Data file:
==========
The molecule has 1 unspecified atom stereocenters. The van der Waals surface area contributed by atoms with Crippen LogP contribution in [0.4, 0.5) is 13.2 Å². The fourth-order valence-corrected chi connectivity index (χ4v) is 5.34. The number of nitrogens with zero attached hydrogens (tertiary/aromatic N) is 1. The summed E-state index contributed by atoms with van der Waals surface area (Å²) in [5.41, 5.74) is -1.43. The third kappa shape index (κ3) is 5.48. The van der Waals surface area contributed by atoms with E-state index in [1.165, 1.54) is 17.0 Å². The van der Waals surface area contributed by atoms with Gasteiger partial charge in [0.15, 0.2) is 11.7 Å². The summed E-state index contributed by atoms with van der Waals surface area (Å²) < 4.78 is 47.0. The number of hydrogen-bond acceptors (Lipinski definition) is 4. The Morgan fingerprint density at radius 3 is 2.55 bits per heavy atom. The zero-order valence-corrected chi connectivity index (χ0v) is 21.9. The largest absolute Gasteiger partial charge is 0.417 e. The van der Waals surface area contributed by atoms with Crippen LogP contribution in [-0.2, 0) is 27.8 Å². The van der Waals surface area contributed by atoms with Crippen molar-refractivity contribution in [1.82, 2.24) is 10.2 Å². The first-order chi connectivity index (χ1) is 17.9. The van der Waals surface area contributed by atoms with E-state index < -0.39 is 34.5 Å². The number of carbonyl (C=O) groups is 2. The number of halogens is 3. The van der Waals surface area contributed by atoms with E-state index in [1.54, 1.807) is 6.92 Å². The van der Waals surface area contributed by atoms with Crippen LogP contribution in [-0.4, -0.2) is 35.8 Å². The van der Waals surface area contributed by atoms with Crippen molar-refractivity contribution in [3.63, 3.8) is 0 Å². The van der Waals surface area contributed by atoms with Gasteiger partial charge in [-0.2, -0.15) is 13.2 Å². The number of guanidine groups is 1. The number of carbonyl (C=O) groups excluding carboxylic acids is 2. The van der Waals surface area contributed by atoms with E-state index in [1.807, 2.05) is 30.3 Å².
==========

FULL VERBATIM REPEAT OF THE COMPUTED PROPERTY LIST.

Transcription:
The molecule has 1 unspecified atom stereocenters. The van der Waals surface area contributed by atoms with Crippen LogP contribution in [0.4, 0.5) is 13.2 Å². The fourth-order valence-corrected chi connectivity index (χ4v) is 5.34. The number of nitrogens with zero attached hydrogens (tertiary/aromatic N) is 1. The summed E-state index contributed by atoms with van der Waals surface area (Å²) in [5.41, 5.74) is -1.43. The third kappa shape index (κ3) is 5.48. The van der Waals surface area contributed by atoms with E-state index in [1.165, 1.54) is 17.0 Å². The van der Waals surface area contributed by atoms with Gasteiger partial charge in [0.15, 0.2) is 11.7 Å². The summed E-state index contributed by atoms with van der Waals surface area (Å²) < 4.78 is 47.0. The number of hydrogen-bond acceptors (Lipinski definition) is 4. The Morgan fingerprint density at radius 3 is 2.55 bits per heavy atom. The zero-order valence-corrected chi connectivity index (χ0v) is 21.9. The largest absolute Gasteiger partial charge is 0.417 e. The van der Waals surface area contributed by atoms with Crippen LogP contribution in [-0.2, 0) is 27.8 Å². The van der Waals surface area contributed by atoms with Crippen molar-refractivity contribution in [1.82, 2.24) is 10.2 Å². The first-order chi connectivity index (χ1) is 17.9. The van der Waals surface area contributed by atoms with E-state index < -0.39 is 34.5 Å². The number of carbonyl (C=O) groups is 2. The number of halogens is 3. The van der Waals surface area contributed by atoms with E-state index in [1.54, 1.807) is 6.92 Å². The van der Waals surface area contributed by atoms with Crippen LogP contribution in [-0.4, -0.2) is 35.8 Å². The van der Waals surface area contributed by atoms with Crippen molar-refractivity contribution in [3.63, 3.8) is 0 Å². The van der Waals surface area contributed by atoms with Gasteiger partial charge in [-0.2, -0.15) is 13.2 Å². The number of guanidine groups is 1. The number of carbonyl (C=O) groups excluding carboxylic acids is 2. The van der Waals surface area contributed by atoms with E-state index in [1.807, 2.05) is 30.3 Å².